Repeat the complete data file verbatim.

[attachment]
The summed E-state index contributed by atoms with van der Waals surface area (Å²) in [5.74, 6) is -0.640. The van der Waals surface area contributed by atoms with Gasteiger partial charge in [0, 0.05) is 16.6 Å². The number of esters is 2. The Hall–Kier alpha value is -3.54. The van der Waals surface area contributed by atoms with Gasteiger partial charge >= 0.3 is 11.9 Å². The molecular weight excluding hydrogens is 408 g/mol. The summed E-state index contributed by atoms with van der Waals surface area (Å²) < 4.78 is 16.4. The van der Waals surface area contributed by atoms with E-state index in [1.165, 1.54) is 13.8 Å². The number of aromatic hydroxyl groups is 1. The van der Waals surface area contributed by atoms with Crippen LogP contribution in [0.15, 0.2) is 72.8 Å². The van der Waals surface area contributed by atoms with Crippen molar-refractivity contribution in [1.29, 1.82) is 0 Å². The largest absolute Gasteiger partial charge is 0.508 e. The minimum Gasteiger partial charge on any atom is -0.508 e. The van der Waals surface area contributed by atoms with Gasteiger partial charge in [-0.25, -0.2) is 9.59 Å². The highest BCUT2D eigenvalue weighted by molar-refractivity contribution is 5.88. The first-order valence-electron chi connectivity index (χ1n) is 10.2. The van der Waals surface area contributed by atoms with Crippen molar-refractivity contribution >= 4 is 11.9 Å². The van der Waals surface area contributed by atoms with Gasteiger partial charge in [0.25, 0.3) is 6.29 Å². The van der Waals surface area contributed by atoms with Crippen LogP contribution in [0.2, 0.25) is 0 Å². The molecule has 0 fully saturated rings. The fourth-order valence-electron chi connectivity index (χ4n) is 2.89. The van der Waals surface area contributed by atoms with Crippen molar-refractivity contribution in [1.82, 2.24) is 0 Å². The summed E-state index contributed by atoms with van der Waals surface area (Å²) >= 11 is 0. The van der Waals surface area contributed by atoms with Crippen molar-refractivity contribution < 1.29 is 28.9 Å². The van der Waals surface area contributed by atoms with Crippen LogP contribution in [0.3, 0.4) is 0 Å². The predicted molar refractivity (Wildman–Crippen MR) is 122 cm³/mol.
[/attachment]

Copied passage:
The summed E-state index contributed by atoms with van der Waals surface area (Å²) in [5.74, 6) is -0.640. The van der Waals surface area contributed by atoms with Gasteiger partial charge in [0, 0.05) is 16.6 Å². The number of esters is 2. The Hall–Kier alpha value is -3.54. The van der Waals surface area contributed by atoms with Gasteiger partial charge >= 0.3 is 11.9 Å². The molecular weight excluding hydrogens is 408 g/mol. The summed E-state index contributed by atoms with van der Waals surface area (Å²) < 4.78 is 16.4. The van der Waals surface area contributed by atoms with E-state index in [1.165, 1.54) is 13.8 Å². The number of aromatic hydroxyl groups is 1. The van der Waals surface area contributed by atoms with Crippen LogP contribution in [0.15, 0.2) is 72.8 Å². The van der Waals surface area contributed by atoms with Crippen molar-refractivity contribution in [1.29, 1.82) is 0 Å². The largest absolute Gasteiger partial charge is 0.508 e. The minimum Gasteiger partial charge on any atom is -0.508 e. The van der Waals surface area contributed by atoms with Gasteiger partial charge in [-0.25, -0.2) is 9.59 Å². The highest BCUT2D eigenvalue weighted by molar-refractivity contribution is 5.88. The first-order valence-electron chi connectivity index (χ1n) is 10.2. The van der Waals surface area contributed by atoms with Crippen molar-refractivity contribution >= 4 is 11.9 Å². The van der Waals surface area contributed by atoms with Gasteiger partial charge in [0.25, 0.3) is 6.29 Å². The van der Waals surface area contributed by atoms with Crippen LogP contribution in [0.2, 0.25) is 0 Å². The molecule has 0 fully saturated rings. The fourth-order valence-electron chi connectivity index (χ4n) is 2.89. The van der Waals surface area contributed by atoms with Crippen molar-refractivity contribution in [1.82, 2.24) is 0 Å². The summed E-state index contributed by atoms with van der Waals surface area (Å²) >= 11 is 0. The van der Waals surface area contributed by atoms with Crippen molar-refractivity contribution < 1.29 is 28.9 Å². The van der Waals surface area contributed by atoms with Crippen LogP contribution in [0.3, 0.4) is 0 Å². The predicted molar refractivity (Wildman–Crippen MR) is 122 cm³/mol.